The influence of endogenous estrogen on high-frequency prefrontal transcranial magnetic stimulation

Sung Wook Chung, Cassandra J. Thomson, Susan Lee, Roisin N. Worsley, Nigel C. Rogasch, Jayashri Kulkarni, Richard H. Thomson, Paul B. Fitzgerald, Rebecca A. Segrave

Research output: Contribution to journalArticleResearchpeer-review

Abstract

Background: The use of repetitive transcranial magnetic stimulation (rTMS) as both therapeutic and experimental tools has grown enormously over the past decade. However, variability in response to rTMS is one challenge that remains to be solved. Estrogen can impact neural plasticity and may also affect plastic changes following rTMS. The present study investigated whether estrogen levels influence the neurophysiological effects of high-frequency (HF) rTMS in the left dorsolateral prefrontal cortex (DLPFC). Hypothesis: It was hypothesised that individuals with higher endogenous estrogen would demonstrate greater rTMS-induced changes in cortical reactivity. Methods: 29 healthy adults (15M/14F) received HF-rTMS over left DLPFC. Females attended two sessions, one during a high-estrogen (HE) phase of the menstrual cycle, another during a low-estrogen (LE) phase. Males attended one session. Estrogen level was verified via blood assay. TMS-EEG was used to probe changes in cortical plasticity and comparisons were made using cluster-based permutation statistics and Bayesian analysis. Results: In females, a significant increase in TMS-evoked P60 amplitude, and decrease in N45, N100 and P180 amplitudes was observed during HE. A less pervasive pattern of change was observed during LE. No significant changes in TEPs were seen in males. Between-condition comparisons revealed higher likelihood of the change in N100 and/or P180 being larger in females during HE compared to both females during LE and males. Conclusions: These preliminary findings indicate that a greater neuroplastic response to prefrontal HF-rTMS is seen in women when estrogen is at its highest compared to men, suggesting that endogenous estrogen levels contribute to variability in response to HF-rTMS.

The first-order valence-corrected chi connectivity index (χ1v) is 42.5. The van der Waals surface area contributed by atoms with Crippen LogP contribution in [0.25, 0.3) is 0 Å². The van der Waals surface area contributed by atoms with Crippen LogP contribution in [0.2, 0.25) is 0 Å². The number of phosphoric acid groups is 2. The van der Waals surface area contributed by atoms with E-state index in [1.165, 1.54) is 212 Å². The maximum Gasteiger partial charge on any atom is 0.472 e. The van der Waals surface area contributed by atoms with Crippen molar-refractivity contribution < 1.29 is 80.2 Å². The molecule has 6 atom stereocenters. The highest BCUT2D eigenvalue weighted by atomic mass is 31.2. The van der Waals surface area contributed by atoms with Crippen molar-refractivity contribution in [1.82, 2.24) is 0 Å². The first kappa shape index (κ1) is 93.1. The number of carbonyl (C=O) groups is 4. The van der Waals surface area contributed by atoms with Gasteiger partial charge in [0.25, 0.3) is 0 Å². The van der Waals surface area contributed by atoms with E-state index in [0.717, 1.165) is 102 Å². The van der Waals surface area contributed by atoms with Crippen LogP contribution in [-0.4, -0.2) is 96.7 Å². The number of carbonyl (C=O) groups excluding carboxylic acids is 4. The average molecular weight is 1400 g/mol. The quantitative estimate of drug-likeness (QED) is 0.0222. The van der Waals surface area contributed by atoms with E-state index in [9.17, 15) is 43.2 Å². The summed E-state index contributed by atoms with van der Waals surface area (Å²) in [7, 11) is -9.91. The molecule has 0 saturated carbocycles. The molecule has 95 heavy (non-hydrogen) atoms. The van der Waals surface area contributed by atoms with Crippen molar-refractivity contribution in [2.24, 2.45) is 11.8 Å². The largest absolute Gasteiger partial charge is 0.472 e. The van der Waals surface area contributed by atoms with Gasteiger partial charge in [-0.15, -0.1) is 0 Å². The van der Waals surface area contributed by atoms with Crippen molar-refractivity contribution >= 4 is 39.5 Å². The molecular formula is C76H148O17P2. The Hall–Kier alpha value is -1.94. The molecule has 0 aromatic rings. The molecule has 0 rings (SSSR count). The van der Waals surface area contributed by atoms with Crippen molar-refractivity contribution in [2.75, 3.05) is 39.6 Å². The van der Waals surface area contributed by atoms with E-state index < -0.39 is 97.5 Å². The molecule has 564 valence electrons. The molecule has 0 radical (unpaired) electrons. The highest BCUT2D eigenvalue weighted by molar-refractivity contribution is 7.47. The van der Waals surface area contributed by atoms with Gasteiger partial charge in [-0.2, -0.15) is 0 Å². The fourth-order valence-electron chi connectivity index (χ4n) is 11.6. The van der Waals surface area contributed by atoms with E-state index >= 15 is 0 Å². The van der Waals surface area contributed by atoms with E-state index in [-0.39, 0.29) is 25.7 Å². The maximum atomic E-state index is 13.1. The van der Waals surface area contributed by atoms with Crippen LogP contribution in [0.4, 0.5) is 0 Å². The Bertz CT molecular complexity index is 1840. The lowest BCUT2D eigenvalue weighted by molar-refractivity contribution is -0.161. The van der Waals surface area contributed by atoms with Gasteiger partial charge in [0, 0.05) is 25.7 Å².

Original languageEnglish
Number of pages9
JournalBrain Stimulation
DOIs
Publication statusAccepted/In press - 13 May 2019

Keywords

  • Estrogen
  • Hormones
  • Prefrontal cortex
  • Repetitive transcranial magnetic stimulation (rTMS)
  • TMS-EEG

Cite this

@article{a037f32214aa4ec2bb5b769c1cce3b14,
title = "The influence of endogenous estrogen on high-frequency prefrontal transcranial magnetic stimulation",